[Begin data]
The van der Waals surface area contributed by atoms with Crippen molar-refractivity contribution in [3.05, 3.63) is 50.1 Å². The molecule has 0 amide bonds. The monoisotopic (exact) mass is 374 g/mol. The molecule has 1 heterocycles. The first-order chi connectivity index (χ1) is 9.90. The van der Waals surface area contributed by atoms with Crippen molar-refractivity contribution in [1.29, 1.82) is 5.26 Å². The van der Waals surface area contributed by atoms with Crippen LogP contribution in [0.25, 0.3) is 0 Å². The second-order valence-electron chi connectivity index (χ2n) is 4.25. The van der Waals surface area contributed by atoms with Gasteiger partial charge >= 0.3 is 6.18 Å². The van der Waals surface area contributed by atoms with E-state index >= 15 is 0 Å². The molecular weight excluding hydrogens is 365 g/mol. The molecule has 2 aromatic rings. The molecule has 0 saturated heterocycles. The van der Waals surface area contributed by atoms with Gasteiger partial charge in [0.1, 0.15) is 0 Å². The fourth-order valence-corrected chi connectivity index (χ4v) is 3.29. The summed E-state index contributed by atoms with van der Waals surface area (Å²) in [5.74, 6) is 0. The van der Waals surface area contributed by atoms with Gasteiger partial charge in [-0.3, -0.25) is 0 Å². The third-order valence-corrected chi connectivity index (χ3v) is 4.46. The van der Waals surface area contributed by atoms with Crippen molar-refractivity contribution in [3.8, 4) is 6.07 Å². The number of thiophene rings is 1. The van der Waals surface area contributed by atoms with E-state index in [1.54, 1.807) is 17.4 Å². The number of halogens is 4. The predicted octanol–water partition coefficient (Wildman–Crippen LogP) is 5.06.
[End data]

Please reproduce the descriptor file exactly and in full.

The van der Waals surface area contributed by atoms with Crippen molar-refractivity contribution in [3.05, 3.63) is 50.1 Å². The molecule has 0 amide bonds. The monoisotopic (exact) mass is 374 g/mol. The molecule has 1 heterocycles. The first-order chi connectivity index (χ1) is 9.90. The van der Waals surface area contributed by atoms with Crippen molar-refractivity contribution in [1.29, 1.82) is 5.26 Å². The van der Waals surface area contributed by atoms with Crippen LogP contribution in [0.25, 0.3) is 0 Å². The second-order valence-electron chi connectivity index (χ2n) is 4.25. The van der Waals surface area contributed by atoms with Gasteiger partial charge >= 0.3 is 6.18 Å². The van der Waals surface area contributed by atoms with E-state index >= 15 is 0 Å². The molecular weight excluding hydrogens is 365 g/mol. The molecule has 2 aromatic rings. The molecule has 0 saturated heterocycles. The van der Waals surface area contributed by atoms with Gasteiger partial charge in [0.1, 0.15) is 0 Å². The fourth-order valence-corrected chi connectivity index (χ4v) is 3.29. The summed E-state index contributed by atoms with van der Waals surface area (Å²) in [5.74, 6) is 0. The van der Waals surface area contributed by atoms with Gasteiger partial charge in [-0.3, -0.25) is 0 Å². The third-order valence-corrected chi connectivity index (χ3v) is 4.46. The van der Waals surface area contributed by atoms with Crippen molar-refractivity contribution in [3.8, 4) is 6.07 Å². The number of thiophene rings is 1. The van der Waals surface area contributed by atoms with E-state index in [1.54, 1.807) is 17.4 Å². The number of halogens is 4. The predicted octanol–water partition coefficient (Wildman–Crippen LogP) is 5.06.